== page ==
Indonesian cuisine is a collection of various regional culinary traditions that formed the archipelagic nation of Indonesia. There are a wide variety of recipes and cuisines in part because Indonesia is composed of approximately 6,000 populated islands of the total 17,508 in the world's largest archipelago, with more than 300 ethnic groups calling Indonesia home. Many regional cuisines exist, often based upon indigenous culture with some foreign influences. Indonesia has around 5,350 traditional recipes, with 30 of them considered the most important. Indonesia's cuisine may include rice, noodle and soup dishes in modest local eateries to street-side snacks and top-dollar plates. Indonesian cuisine varies greatly by region and has many different influences. Sumatran cuisine, for example, often has Middle Eastern and Indian influences, featuring curried meat and vegetables such as gulai and curry, while Javanese cuisine is mostly indigenous, with some hint of Chinese influence.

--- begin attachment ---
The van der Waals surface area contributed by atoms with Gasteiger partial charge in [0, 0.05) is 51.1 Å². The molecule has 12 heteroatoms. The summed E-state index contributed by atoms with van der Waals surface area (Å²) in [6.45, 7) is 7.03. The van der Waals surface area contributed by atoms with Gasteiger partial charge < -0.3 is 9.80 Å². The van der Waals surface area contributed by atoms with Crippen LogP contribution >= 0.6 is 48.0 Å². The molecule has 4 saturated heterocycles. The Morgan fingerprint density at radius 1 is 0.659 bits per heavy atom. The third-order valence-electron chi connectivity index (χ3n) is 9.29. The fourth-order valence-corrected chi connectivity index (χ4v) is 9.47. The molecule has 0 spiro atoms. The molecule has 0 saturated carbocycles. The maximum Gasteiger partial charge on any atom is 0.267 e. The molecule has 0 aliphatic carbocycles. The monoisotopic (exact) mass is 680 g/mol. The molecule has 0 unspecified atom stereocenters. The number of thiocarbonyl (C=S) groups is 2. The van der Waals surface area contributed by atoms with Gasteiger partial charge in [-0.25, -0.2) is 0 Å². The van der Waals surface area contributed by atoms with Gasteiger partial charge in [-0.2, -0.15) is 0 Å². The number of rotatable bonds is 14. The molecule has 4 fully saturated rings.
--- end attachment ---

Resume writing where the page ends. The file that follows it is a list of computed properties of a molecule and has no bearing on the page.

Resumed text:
The cuisines of Eastern Indonesia are similar to Polynesian and Melanesian cuisine. Elements of Chinese cuisine can be seen in Indonesian cuisine: foods such as noodles, meat balls, and spring rolls have been completely assimilated. Throughout its history, Indonesia has been involved in trade due to its location and natural resources. Additionally, Indonesia's indigenous techniques and ingredients were influenced by India, the Middle East, China, and finally Europe. Spanish and Portuguese traders brought New World produce even before the Dutch came to colonise most of the archipelago. The Indonesian islands The Moluccas (Maluku), which are famed as "the Spice Islands", also contributed to the introduction of native spices, such as cloves and nutmeg, to Indonesian and global cuisine. Indonesian cuisine often demonstrates complex flavour, acquired from certain ingredients and bumbu spices mixture.